mitcho Michael 芳貴 Erlewine

Postdoctoral fellow, McGill Linguistics.

blog

Introducing Smartdate

I recently have been working on a WordPress plugin called WP-Smartdate and I’m happy to say that it is hosted at wordpress.org starting today. As some people have noticed, my blog recently has included little links on word like “yesterday,” with a machine readable version of the date reference (called a “microformat” in the biz). Download the plugin and get started!

WP-Smartdate 0.1
4 kb - zip

This blog post describes release 0.1… For the latest description, check out the WP-Smartdate plugin page or mitcho.com/code.

Please comment! I would love to hear your feedback on the plugin.

Description

WP-Smartdate looks for relative date expressions in your blog posts, such as “tomorrow,” “this coming Monday,” “last Friday,” and adds the date reference (like “2007-11-26”) as a machine-readable microformat.

Why Smartdate?

WP-Smartdate was created for three simple audiences:

  1. For the machine: While many professional information retrieval algorithms go far beyond the scope of this program, smartdate helps the process along by adding machine-readable tags to relative date expressions.1 In addition, these machine tags, in turn, help the human: a search on Google for “November 7th, 2007,” for example, will not pull up a document talking about “yesterday,” written on the 8th, but it will pull up the smartdate output of 2007-11-07.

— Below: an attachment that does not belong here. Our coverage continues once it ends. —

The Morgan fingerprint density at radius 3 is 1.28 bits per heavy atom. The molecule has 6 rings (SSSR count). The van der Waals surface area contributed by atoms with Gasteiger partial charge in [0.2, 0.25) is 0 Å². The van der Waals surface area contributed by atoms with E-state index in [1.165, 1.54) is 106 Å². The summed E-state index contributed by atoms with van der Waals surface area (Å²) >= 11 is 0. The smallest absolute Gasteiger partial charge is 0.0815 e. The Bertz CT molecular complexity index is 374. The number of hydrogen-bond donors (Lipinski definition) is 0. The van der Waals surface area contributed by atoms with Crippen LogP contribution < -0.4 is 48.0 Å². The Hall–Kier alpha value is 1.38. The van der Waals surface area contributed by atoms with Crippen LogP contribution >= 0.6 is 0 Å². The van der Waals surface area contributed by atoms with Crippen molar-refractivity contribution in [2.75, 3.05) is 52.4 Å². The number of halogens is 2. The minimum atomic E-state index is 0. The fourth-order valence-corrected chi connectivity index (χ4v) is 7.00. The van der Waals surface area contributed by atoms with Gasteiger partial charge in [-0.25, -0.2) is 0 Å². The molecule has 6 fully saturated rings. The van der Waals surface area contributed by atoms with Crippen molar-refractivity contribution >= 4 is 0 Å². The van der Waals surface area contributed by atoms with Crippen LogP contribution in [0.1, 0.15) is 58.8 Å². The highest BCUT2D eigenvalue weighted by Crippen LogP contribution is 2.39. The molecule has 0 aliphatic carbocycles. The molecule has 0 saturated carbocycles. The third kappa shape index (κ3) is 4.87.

2. For the human reader: Blog posts are often written in the “now,” using relative time expressions without concern for how the text will be read in the future. WP-Smartdate makes such posts easier to read and comprehend temporally2.
  3. For me: Because I think this sort of thing is fun!

A typology of smartdate date expressions

The following types of expressions are resolved with respect to the speech time—in WP-Smartdate’s case, the blog post date.

  1. simple references: “yesterday,” “today,” “tomorrow,”
  2. next/last DOTW expressions: “next Friday,” “this past Sunday,” “this Monday”

For the future

  • static dates: “January 1st, 2007”
  • duration shift expressions: “5 days ago,” “fourscore and seven years ago”
  • day of the week shifts: “2 Fridays ago”
  • clean up the code!

  1. One could argue that relative dates are a perfect place to use the abbr tag, as they are a sort of natural-language shortcut for more static temporal expressions. In fact, WP-Smartdate’s output also follows the datetime microformat design pattern draft with two caveats: 1. Unfortunately, the datetime semantic class has not yet been set as the standard is a draft. WP-Smartdate uses datetime. See the Date and Time datatype proposal for more information. 2. The current recommendation for datetime pushes for following the W3C datetime profile, which does not support the ISO-8601 time interval specification, which is will be used by WP-Smartdate. 

  2. Even though the abbr tag should only be used for machine reading

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  • Bailey
    • …dot-dot-dot underneath~

    Also, I did forget to tell you I’m very impressed.

  • Pingback: mitcho.com > blog > Modifiying WordPress plugin activation behavior()

  • jane

    Reminds me of my first year Mandarin project where I made up a story about my pirate alter ego pretty much for the sole purpose of declaring that she's 22 years old and getting to point somewhere on a map and say "She lives here!" links of london links of london

  • http://www.zeekcash.com Zeek Rewards

    Dates huh. Can you show an example of how converting these words to dates helps with improving content?